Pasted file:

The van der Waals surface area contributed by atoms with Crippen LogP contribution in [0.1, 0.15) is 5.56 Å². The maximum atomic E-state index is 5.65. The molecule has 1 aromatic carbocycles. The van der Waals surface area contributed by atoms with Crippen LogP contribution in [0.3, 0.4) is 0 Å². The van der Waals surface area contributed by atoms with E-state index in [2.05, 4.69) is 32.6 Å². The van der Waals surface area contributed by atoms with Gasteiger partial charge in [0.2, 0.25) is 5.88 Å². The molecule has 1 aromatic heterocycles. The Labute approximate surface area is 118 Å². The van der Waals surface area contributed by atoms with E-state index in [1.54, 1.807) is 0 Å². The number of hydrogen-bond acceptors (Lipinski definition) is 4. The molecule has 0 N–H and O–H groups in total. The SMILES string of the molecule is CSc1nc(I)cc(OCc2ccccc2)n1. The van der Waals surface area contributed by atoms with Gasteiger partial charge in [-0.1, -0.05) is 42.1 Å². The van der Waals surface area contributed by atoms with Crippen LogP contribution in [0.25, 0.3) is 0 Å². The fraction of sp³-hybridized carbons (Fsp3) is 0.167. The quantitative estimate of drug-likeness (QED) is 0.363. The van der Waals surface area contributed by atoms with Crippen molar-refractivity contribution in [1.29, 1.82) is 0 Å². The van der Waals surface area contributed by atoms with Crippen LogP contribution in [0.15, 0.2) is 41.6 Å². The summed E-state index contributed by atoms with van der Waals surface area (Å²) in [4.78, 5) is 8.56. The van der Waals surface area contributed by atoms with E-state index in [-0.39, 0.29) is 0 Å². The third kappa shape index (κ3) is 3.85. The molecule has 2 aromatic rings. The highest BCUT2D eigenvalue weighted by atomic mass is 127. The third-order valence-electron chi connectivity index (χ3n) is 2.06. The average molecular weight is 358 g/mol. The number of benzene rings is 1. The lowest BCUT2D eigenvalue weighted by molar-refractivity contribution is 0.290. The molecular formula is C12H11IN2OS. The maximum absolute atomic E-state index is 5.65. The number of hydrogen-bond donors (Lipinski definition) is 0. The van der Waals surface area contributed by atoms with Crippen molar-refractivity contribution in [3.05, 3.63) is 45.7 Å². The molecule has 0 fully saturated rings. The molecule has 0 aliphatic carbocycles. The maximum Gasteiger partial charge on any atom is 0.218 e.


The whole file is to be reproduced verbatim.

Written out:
The van der Waals surface area contributed by atoms with Crippen LogP contribution in [0.1, 0.15) is 5.56 Å². The maximum atomic E-state index is 5.65. The molecule has 1 aromatic carbocycles. The van der Waals surface area contributed by atoms with Crippen LogP contribution in [0.3, 0.4) is 0 Å². The van der Waals surface area contributed by atoms with E-state index in [2.05, 4.69) is 32.6 Å². The van der Waals surface area contributed by atoms with Gasteiger partial charge in [0.2, 0.25) is 5.88 Å². The molecule has 1 aromatic heterocycles. The Labute approximate surface area is 118 Å². The van der Waals surface area contributed by atoms with E-state index in [1.54, 1.807) is 0 Å². The number of hydrogen-bond acceptors (Lipinski definition) is 4. The molecule has 0 N–H and O–H groups in total. The SMILES string of the molecule is CSc1nc(I)cc(OCc2ccccc2)n1. The van der Waals surface area contributed by atoms with Gasteiger partial charge in [-0.1, -0.05) is 42.1 Å². The van der Waals surface area contributed by atoms with Crippen LogP contribution in [0.25, 0.3) is 0 Å². The fraction of sp³-hybridized carbons (Fsp3) is 0.167. The quantitative estimate of drug-likeness (QED) is 0.363. The van der Waals surface area contributed by atoms with Crippen molar-refractivity contribution in [1.29, 1.82) is 0 Å². The van der Waals surface area contributed by atoms with Crippen LogP contribution in [0.15, 0.2) is 41.6 Å². The summed E-state index contributed by atoms with van der Waals surface area (Å²) in [4.78, 5) is 8.56. The van der Waals surface area contributed by atoms with E-state index in [-0.39, 0.29) is 0 Å². The third kappa shape index (κ3) is 3.85. The molecule has 2 aromatic rings. The highest BCUT2D eigenvalue weighted by atomic mass is 127. The third-order valence-electron chi connectivity index (χ3n) is 2.06. The average molecular weight is 358 g/mol. The number of benzene rings is 1. The lowest BCUT2D eigenvalue weighted by molar-refractivity contribution is 0.290. The molecular formula is C12H11IN2OS. The maximum absolute atomic E-state index is 5.65. The number of hydrogen-bond donors (Lipinski definition) is 0. The van der Waals surface area contributed by atoms with Crippen molar-refractivity contribution in [3.05, 3.63) is 45.7 Å². The molecule has 0 fully saturated rings. The molecule has 0 aliphatic carbocycles. The maximum Gasteiger partial charge on any atom is 0.218 e.